As with the question of kind of argument in Part I, the division here is also actually more of a continuum: My Jack London example is stronger, for example, if I admit that the world is conspiring with him just a little to make those arguments, especially that tree full of snow. Luck is a player here: I’ve said elsewhere as a rule of thumb that if the novel’s protagonist benefits from lucky breaks, the reader may feel cheated. But when making an argument, something that is bad for the protagonist and ramps up tension in wonderful ways, may be a convenient cheat in terms of an underlying argument. There is potentially a tension between the needs of the story and the needs of an argument being made. What’s narratively useful may undermine an argument, and vice versa: the desire to make an argument can wreck a story, as Count Tolstoy demonstrated. We’ll address this further, later.
It is also worth noting that people who are real partisans of an argument will be resistent to the suggestion that the world is helping make the argument. It can be seen as a slur on an author to say that in order to make their arguments they must misrepresent human nature. People who really dig objectivism may object to my characterization above about Atlas Shrugged; they may say, “But wait, my good sir! You have erred!” (I said they “may” say that, I didn’t say they would) “If the titans of industry really did take their belongings and go on strike, then society would surely collapse in precisely the manner described!” This leads to an important point: where on this axis a story lies may depend in no small part on whether the reader agrees with the foundations of the argument that the author is making. In this case, Rand and I failed to achieve agreement on what can be taken as a given about human nature, and as a result I find her argument less compelling. When I discuss the concept of stasis, we’ll revisit this issue.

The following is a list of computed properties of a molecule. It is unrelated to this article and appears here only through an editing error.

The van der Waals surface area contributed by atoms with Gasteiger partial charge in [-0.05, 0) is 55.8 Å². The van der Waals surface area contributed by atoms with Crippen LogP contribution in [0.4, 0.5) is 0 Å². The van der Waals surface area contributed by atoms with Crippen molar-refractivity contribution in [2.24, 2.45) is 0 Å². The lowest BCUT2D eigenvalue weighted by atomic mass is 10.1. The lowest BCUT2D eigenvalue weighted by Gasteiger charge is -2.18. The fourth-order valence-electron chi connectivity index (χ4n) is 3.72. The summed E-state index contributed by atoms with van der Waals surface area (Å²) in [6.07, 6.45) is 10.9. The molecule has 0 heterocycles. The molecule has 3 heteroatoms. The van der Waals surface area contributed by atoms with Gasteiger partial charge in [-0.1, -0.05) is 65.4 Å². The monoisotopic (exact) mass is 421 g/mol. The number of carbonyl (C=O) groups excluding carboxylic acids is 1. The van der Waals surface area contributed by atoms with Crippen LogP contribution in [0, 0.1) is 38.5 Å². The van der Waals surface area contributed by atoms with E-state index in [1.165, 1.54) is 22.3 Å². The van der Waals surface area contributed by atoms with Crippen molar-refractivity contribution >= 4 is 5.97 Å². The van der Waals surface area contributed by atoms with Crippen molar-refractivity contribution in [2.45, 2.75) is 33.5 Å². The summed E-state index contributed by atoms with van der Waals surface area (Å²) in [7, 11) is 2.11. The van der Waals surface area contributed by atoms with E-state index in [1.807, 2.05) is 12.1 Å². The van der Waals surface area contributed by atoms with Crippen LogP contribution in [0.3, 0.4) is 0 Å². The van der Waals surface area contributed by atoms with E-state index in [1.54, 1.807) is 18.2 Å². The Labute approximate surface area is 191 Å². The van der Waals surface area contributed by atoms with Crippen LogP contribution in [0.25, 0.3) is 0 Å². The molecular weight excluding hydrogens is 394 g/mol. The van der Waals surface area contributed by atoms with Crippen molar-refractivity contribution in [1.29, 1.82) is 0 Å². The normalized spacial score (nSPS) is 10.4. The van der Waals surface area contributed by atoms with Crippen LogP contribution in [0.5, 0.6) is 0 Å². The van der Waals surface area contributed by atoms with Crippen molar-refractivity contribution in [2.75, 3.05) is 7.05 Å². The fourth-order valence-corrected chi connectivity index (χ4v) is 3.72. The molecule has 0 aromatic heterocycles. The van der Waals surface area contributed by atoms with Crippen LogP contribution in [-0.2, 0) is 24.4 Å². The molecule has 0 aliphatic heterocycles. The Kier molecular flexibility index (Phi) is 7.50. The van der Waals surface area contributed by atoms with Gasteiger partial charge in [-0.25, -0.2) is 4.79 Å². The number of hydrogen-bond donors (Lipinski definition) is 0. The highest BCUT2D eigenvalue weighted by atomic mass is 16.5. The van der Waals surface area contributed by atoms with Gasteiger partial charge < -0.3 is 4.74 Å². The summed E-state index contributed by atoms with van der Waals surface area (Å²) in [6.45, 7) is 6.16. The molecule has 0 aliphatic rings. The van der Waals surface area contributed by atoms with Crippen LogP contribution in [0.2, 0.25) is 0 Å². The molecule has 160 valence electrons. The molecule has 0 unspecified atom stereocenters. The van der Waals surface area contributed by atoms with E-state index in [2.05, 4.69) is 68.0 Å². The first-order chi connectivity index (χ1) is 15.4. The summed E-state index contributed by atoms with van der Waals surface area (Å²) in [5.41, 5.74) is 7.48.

On the subject of partisans, though, the subject came up in the comments of the last post of authorial intent: can a story make an argument by accident? I think so, yes, in a number of ways, just as a politician can stand up and wind up convincing the crowd of utterly unintended things. (Be proud of me, I resisted some serious temptation right there. As should you in the comments, please.) Unconscious assumptions can come through, the reader can interpret subtle or unclear hints in an unintended way (or even interpret things like names or word choice as a kind of code), or the writer can just argue badly. For example, I’ve written a short story only to be told by a beta reader that one of the character names was a slur in Portuguese: rereading with that in mind, the story came off very differently! So this is something that’s important to be aware of, that it’s easy for the reader to see an argument where none is intended. Other than discussing authorial intent a little later once I’ve thought about it some more, I’m going to steer clear of the accidental argument, at least until I have something more intelligent to say on the subject.
This brings an end to Part II. Thank you, everyone who commented in or linked to Part I! In Part III I’m going to bring these two dimensions together, briefly, then get on with the subject of argument parts in future parts.
* I don’t mean plot-induced stupidity here, necessarily, where people do things because if they don’t the author is stuck and the plot can’t move forward. The plot to Atlas Shrugged really would have worked just fine if Taggart had stayed with Rearden — it is Rand’s argument about how attraction ought to work that would have fallen flat. This is a choice, then: is the story subordinate to the argument, or is the argument subordinate to the story?